Of all the areas studied in the relatively young field of positive psychology, gratitude has perhaps the widest body of research. Grateful people have been shown to have greater levels of positive affect, a greater sense of belonging, and lower levels of depression and stress (The Pursuit of Happiness, n.d.).
Meet with a Learning Specialist
If you would like to discuss beneficial study strategies to help you achieve your academic goals, you are welcome to schedule an appointment with a Learning Specialist using the Starfish button below. We can meet via phone or via Zoom depending on your preferences.
Effective Study Strategies
Scan through the chapter to get a big picture idea of what you are going to learn about and pay attention to:
- Bold words
- Italicized words
- Graphs & pictures
- 10 - 15 minutes
Go to class and take handwritten and meaningful notes:
- Get answers & ask questions
- Multitasking is a myth
- Going to class can make a difference of a letter grade or two
Review your notes:
- As soon after class as you can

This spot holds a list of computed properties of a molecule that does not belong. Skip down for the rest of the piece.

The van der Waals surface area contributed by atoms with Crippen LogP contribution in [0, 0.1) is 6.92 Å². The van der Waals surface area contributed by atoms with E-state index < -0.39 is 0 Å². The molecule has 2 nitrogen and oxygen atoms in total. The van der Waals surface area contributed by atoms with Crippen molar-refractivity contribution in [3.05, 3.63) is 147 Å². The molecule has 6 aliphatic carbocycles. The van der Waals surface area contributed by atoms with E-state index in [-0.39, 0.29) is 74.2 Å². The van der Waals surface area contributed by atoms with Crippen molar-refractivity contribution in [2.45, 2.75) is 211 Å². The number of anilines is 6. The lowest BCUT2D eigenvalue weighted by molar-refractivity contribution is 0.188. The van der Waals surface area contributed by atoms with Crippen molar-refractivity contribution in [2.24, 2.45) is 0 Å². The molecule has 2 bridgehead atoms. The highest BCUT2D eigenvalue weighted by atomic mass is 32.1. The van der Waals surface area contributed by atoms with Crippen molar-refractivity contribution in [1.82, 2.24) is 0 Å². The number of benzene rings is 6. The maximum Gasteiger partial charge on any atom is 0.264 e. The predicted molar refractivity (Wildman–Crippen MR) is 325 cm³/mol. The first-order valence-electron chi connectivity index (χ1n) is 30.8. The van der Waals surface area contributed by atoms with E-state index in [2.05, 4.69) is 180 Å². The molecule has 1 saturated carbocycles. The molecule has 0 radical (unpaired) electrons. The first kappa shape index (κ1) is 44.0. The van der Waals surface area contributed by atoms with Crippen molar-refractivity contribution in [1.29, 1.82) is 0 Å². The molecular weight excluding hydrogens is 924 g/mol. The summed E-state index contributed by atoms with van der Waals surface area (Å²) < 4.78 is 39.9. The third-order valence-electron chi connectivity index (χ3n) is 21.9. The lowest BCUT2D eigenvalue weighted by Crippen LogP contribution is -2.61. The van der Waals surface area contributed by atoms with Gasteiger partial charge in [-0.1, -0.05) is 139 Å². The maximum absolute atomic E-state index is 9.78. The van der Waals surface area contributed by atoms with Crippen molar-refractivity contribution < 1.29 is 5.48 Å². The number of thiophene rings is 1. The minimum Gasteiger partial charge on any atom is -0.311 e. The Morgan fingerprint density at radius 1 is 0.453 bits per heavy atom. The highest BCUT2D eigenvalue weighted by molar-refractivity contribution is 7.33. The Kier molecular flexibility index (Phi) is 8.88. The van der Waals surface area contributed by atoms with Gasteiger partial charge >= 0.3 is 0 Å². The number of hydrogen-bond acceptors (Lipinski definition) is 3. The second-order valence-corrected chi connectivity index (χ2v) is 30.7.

- Add missing information
- Make sure your notes still make sense when you get closer to the test
- Write down any questions you have
- 10 - 15 minutes
- Remember your goals, and set smaller (sub-)goals for each study session
- Use your planner and start early
- Repetition is key
- Ask why, how, and what-if questions
- Connect what you are learning to things you already know
- Plan for breaks
- 30 - 50 minutes daily for each course you are taking
Periodically perform reality checks:
- Name examples
- Write down everything you know about the concept
- Do you understand the material enough to teach others?
- 20 - 30 minutes
Your road to your desired grade!